The Need for a Congressional Solution

Spicer’s comments should also serve as a reminder that the status quo – that is, DOJ’s discretionary decision to not enforce federal law against state-sanctioned marijuana activities – is not viable as a long-term solution for the industry.  Spicer’s statements are at odds with polling data on legalization of marijuana, with an October 2016 Gallup poll indicating that 60 percent of Americans support legalization, and a February 23, 2017 Quinnipiac University poll indicating that 71 percent of Americans (including majorities of both Democrats and Republican voters and in every age group) believe that the federal government should not enforce federal laws against marijuana in states that have legalized recreational or medical marijuana.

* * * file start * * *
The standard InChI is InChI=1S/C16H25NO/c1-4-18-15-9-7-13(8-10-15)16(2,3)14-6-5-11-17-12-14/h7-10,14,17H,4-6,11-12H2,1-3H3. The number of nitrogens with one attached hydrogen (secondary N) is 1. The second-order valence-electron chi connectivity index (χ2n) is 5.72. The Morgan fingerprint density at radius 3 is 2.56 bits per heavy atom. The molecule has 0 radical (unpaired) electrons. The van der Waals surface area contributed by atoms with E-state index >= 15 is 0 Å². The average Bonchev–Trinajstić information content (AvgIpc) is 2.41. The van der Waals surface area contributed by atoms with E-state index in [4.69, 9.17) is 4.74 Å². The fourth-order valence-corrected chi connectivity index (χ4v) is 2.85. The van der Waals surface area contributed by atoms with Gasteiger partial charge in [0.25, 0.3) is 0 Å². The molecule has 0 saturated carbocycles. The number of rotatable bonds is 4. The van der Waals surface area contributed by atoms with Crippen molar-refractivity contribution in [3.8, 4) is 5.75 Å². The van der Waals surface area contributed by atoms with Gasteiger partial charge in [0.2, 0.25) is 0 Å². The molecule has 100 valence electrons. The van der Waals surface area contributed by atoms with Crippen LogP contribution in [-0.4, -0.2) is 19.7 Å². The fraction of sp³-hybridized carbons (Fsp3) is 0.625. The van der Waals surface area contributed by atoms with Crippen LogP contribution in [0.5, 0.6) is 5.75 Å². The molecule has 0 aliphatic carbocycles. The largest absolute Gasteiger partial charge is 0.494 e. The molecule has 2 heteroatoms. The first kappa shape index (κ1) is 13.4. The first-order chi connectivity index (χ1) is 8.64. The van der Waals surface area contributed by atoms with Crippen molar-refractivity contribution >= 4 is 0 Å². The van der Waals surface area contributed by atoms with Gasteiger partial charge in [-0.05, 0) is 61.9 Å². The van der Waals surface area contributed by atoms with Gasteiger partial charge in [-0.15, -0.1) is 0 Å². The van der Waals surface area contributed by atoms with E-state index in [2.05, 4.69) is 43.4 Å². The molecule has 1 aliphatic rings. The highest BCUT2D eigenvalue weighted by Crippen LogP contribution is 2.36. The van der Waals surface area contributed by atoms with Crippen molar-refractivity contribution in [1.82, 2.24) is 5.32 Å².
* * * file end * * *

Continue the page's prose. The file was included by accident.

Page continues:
A renewed focus on federal enforcement is also certain to trigger resistance from states such as Washington, Colorado and Oregon that have seen positive economic benefits from marijuana regulation.  Since regulated sales began in Washington in 2014, the state has collected approximately $430M in additional tax revenue.  Fiscal year 2017 tax revenue in Washington alone is projected at $272M.  It is difficult to envision states willingly giving up this tax revenue while disregarding the will of their voters.